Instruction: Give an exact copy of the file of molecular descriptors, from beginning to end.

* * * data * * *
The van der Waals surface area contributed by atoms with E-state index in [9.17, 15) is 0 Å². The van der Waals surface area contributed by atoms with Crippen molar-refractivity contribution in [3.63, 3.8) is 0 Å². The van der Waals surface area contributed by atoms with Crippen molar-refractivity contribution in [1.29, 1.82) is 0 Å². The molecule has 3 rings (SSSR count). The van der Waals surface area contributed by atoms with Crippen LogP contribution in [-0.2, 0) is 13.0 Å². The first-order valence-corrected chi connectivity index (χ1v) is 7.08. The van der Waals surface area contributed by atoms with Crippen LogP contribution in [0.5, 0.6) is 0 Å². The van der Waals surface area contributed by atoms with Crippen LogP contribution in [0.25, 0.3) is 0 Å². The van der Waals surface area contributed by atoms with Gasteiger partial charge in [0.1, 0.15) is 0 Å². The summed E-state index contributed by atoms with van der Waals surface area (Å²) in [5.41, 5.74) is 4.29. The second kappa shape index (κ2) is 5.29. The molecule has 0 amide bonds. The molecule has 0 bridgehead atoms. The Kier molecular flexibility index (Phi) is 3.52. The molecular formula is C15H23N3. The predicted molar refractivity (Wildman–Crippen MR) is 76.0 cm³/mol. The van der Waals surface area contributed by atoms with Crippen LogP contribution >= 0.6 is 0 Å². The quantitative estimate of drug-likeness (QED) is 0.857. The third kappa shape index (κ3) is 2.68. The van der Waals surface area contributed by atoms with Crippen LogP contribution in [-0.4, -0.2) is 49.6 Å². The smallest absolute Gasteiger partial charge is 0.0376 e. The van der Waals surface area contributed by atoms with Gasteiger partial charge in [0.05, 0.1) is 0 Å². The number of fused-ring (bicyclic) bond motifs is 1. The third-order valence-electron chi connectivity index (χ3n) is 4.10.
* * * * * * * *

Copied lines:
The van der Waals surface area contributed by atoms with E-state index in [9.17, 15) is 0 Å². The van der Waals surface area contributed by atoms with Crippen molar-refractivity contribution in [3.63, 3.8) is 0 Å². The van der Waals surface area contributed by atoms with Crippen molar-refractivity contribution in [1.29, 1.82) is 0 Å². The molecule has 3 rings (SSSR count). The van der Waals surface area contributed by atoms with Crippen LogP contribution in [-0.2, 0) is 13.0 Å². The first-order valence-corrected chi connectivity index (χ1v) is 7.08. The van der Waals surface area contributed by atoms with Crippen LogP contribution in [0.5, 0.6) is 0 Å². The van der Waals surface area contributed by atoms with Crippen LogP contribution in [0.25, 0.3) is 0 Å². The van der Waals surface area contributed by atoms with Gasteiger partial charge in [0.1, 0.15) is 0 Å². The summed E-state index contributed by atoms with van der Waals surface area (Å²) in [5.41, 5.74) is 4.29. The second kappa shape index (κ2) is 5.29. The molecule has 0 amide bonds. The molecule has 0 bridgehead atoms. The Kier molecular flexibility index (Phi) is 3.52. The molecular formula is C15H23N3. The predicted molar refractivity (Wildman–Crippen MR) is 76.0 cm³/mol. The van der Waals surface area contributed by atoms with Crippen LogP contribution >= 0.6 is 0 Å². The quantitative estimate of drug-likeness (QED) is 0.857. The third kappa shape index (κ3) is 2.68. The van der Waals surface area contributed by atoms with Crippen LogP contribution in [-0.4, -0.2) is 49.6 Å². The smallest absolute Gasteiger partial charge is 0.0376 e. The van der Waals surface area contributed by atoms with Gasteiger partial charge in [0.05, 0.1) is 0 Å². The number of fused-ring (bicyclic) bond motifs is 1. The third-order valence-electron chi connectivity index (χ3n) is 4.10.